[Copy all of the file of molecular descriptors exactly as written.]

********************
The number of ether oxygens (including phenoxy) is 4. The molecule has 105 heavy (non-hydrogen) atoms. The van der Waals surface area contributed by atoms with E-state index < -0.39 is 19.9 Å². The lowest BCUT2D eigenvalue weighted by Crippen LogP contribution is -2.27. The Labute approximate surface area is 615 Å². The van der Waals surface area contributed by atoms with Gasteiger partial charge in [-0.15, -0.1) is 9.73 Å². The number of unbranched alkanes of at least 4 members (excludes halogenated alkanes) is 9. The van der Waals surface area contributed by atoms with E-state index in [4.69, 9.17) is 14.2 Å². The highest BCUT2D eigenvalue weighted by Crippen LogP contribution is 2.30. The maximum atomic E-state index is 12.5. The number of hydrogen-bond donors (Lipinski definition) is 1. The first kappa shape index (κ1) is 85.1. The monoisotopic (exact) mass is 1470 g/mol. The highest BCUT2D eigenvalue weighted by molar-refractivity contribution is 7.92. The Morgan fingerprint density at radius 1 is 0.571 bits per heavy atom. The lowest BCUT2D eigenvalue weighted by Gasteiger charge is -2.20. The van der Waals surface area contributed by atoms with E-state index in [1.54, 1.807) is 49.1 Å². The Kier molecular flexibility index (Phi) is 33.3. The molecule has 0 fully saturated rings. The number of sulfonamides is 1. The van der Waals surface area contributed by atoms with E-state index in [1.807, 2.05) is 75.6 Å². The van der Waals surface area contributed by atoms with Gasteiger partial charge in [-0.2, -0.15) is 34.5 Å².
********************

The number of ether oxygens (including phenoxy) is 4. The molecule has 105 heavy (non-hydrogen) atoms. The van der Waals surface area contributed by atoms with E-state index < -0.39 is 19.9 Å². The lowest BCUT2D eigenvalue weighted by Crippen LogP contribution is -2.27. The Labute approximate surface area is 615 Å². The van der Waals surface area contributed by atoms with Gasteiger partial charge in [-0.15, -0.1) is 9.73 Å². The number of unbranched alkanes of at least 4 members (excludes halogenated alkanes) is 9. The van der Waals surface area contributed by atoms with E-state index in [4.69, 9.17) is 14.2 Å². The highest BCUT2D eigenvalue weighted by Crippen LogP contribution is 2.30. The maximum atomic E-state index is 12.5. The number of hydrogen-bond donors (Lipinski definition) is 1. The first kappa shape index (κ1) is 85.1. The monoisotopic (exact) mass is 1470 g/mol. The highest BCUT2D eigenvalue weighted by molar-refractivity contribution is 7.92. The Morgan fingerprint density at radius 1 is 0.571 bits per heavy atom. The lowest BCUT2D eigenvalue weighted by Gasteiger charge is -2.20. The van der Waals surface area contributed by atoms with E-state index in [1.54, 1.807) is 49.1 Å². The Kier molecular flexibility index (Phi) is 33.3. The molecule has 0 fully saturated rings. The number of sulfonamides is 1. The van der Waals surface area contributed by atoms with E-state index in [1.807, 2.05) is 75.6 Å². The van der Waals surface area contributed by atoms with Gasteiger partial charge in [-0.2, -0.15) is 34.5 Å².